From 1967-1978, the first and only regularly minted gold coin available for the masses was the South African Krugerrand. However, due to trade sanctions imposed by many Western countries on South Africa for their policy of apartheid, the Krugerrand’s availability was severely limited from the 1970s until 1994.

It got some serious competition in 1979, when the Royal Canadian Mint began minting Canadian Gold Maple Leaf coins. Just nine years later, at the height of sanctions on the import of Krugerrands, one ounce platinum coins were minted by the Royal Canadian Mint between 1988, and continued to be minted until 2002, and were reintroduced in 2009.

Not only can you rely on platinum as a historically non-confiscatable metal, you can also rely on it historically trading at a substantial premium over gold. Over most of the past decade, platinum has traded at a 50 to 100% premium over gold. At a 38% premium over gold at the end of January 2010, it still has plenty of room to appreciate to its historical trading premium relative to gold.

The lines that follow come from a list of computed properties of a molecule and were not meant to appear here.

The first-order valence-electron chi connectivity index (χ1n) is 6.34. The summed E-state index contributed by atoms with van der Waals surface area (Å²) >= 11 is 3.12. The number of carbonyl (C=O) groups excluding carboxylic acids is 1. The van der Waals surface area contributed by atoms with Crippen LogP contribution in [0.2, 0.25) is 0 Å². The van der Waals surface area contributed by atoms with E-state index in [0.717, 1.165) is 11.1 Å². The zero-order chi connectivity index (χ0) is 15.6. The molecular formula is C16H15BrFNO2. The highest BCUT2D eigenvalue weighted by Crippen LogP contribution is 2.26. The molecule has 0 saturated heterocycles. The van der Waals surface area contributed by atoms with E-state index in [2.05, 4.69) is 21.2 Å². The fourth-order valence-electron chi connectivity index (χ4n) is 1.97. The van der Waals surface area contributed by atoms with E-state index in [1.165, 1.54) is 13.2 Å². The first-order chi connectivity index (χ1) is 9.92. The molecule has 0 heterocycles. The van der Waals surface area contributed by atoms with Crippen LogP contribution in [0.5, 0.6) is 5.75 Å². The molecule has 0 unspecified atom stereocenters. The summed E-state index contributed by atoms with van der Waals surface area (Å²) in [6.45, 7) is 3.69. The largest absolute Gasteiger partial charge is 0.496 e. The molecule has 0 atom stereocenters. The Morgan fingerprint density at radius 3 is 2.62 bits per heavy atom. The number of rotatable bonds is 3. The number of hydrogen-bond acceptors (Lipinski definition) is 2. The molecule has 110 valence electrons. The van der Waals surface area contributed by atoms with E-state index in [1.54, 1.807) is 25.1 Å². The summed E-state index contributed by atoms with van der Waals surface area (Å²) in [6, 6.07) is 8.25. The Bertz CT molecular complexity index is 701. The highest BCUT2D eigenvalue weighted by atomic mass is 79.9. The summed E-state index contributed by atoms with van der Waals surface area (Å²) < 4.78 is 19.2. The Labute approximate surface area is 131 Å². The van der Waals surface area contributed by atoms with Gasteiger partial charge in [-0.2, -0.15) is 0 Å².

Recently, platinum outperformed gold in 2009, and for the first month of 2010.

Now ask yourself why you’re being told that gold and silver, and not platinum, are the only things you can rely on, why gold and silver are being pushed so much, and not platinum, and why most of you haven’t heard these things about platinum before.

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On Saturday, November 14, 2009, financial analyst Al Martin effectively told gold shills to take a shill chill pill, on Erskine Overnight. In the fourth segment of the first hour, he stated that:

  • The IMF gave India a 0% interest-free loan to purchase 200 tons of their 403 metric tons of gold they planned to sell, because they wanted to prevent it from going to market.
  • The week before, India announced a huge sale of silver.
  • China refused a deal to buy the remaining 203 tons of gold from the IMF.
  • China said it’s not a huge buyer of gold.
  • New mine production of gold continues to increase.